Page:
I only gave them a three based on high quality neoprene, nice side bumpers and I like the calf collar. Otherwise, it's like putting on a fat man's sloppy bedroom slippers. They are the right size, but I can pinch two inches of extra material in the heel.
Please spend a little more and buy up.
I'd dispute others claims of tippiness as far as kayaks go, a person can become comfortable in any kayak if they would spend some time in it.
This boat is the best scuba diving buddy I've ever had. I tow it on a long rope clipped to my BC. It really does not have a lot of drag - feels like I am towing a flag. The rear hatch is very accessible when unloading from a dive in the middle of a lake, in the water or astride the boat backwards. The tank bay comes with convenient tie down points for quick bungee clipping of gear.
When diving, I always have this baby above to help out catching the wind for a tow, to catch my treasures, or to allow me to cancel the whole dive and just paddle out. I hesitate to dive without it - my dive buddies are not as trustworthy as my Dolphin.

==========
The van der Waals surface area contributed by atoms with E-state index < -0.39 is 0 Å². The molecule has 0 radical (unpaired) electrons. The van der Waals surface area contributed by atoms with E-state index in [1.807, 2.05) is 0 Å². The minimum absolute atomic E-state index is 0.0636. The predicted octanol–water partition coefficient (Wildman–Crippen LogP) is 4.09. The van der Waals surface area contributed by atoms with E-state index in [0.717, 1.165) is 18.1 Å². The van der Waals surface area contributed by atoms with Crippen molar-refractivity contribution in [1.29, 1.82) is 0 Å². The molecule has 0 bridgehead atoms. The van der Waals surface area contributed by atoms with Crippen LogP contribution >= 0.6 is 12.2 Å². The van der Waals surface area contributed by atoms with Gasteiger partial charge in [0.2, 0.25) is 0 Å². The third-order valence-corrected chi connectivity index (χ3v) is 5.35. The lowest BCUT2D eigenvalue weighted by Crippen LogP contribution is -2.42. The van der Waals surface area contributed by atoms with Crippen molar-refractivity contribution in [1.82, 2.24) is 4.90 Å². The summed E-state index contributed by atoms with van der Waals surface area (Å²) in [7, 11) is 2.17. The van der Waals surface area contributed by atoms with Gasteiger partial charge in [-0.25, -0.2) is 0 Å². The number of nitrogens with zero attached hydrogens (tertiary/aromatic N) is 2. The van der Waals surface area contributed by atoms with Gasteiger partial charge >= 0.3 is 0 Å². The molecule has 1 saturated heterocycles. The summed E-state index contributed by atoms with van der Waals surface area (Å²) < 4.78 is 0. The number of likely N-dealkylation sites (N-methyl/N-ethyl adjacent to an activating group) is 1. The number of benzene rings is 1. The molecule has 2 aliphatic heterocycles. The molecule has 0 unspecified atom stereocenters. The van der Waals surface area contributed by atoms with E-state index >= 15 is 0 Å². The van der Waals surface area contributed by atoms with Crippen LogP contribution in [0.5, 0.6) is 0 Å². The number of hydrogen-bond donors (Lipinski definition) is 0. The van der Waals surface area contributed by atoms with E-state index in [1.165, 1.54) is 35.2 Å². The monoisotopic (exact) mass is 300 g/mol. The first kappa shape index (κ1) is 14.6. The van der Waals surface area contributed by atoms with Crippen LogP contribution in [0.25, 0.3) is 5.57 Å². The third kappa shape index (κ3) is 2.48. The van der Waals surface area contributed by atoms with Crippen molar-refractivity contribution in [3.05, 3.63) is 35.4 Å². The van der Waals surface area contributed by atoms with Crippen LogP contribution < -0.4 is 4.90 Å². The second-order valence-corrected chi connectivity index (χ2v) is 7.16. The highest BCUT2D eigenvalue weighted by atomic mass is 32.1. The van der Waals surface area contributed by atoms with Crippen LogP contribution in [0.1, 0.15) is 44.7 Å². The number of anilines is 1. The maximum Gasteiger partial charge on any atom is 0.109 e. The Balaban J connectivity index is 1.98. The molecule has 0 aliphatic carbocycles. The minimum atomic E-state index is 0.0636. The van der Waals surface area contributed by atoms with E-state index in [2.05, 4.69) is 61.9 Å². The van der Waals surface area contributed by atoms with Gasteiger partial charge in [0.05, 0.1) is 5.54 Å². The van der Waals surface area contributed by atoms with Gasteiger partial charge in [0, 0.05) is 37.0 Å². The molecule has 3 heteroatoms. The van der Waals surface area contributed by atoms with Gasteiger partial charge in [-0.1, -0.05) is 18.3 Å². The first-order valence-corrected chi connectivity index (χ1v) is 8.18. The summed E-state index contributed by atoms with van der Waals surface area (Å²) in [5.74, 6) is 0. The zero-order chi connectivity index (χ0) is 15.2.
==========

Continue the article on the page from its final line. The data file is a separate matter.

It paddles well for a sit on top. On a fully loaded 20 mile crossing, you can expect a sore back unless you outfit it with a deluxe back rest and thigh straps, which I highly recommend.
The seat could be hung lower in the boat (to lower the center of gravity a little more and provide deeper butt cupping). The footpegs and rudder system are excellent.
I do NOT like the handles on the side of the cockpit for solo carrying. They crush your fingers no matter how you carry the boat. I will be looking for an alternative handle. These knucklecrushers, the tiny front hatch and the lack of an appreciable rim for both neoprene hatch covers are the Dolphins only weaknesses. Oh, as with most sit-on-tops bring a plastic shopping bag for a butt protector - the seat drains will get you wet in waves or if you are heavier. Otherwise, one heck of a boat.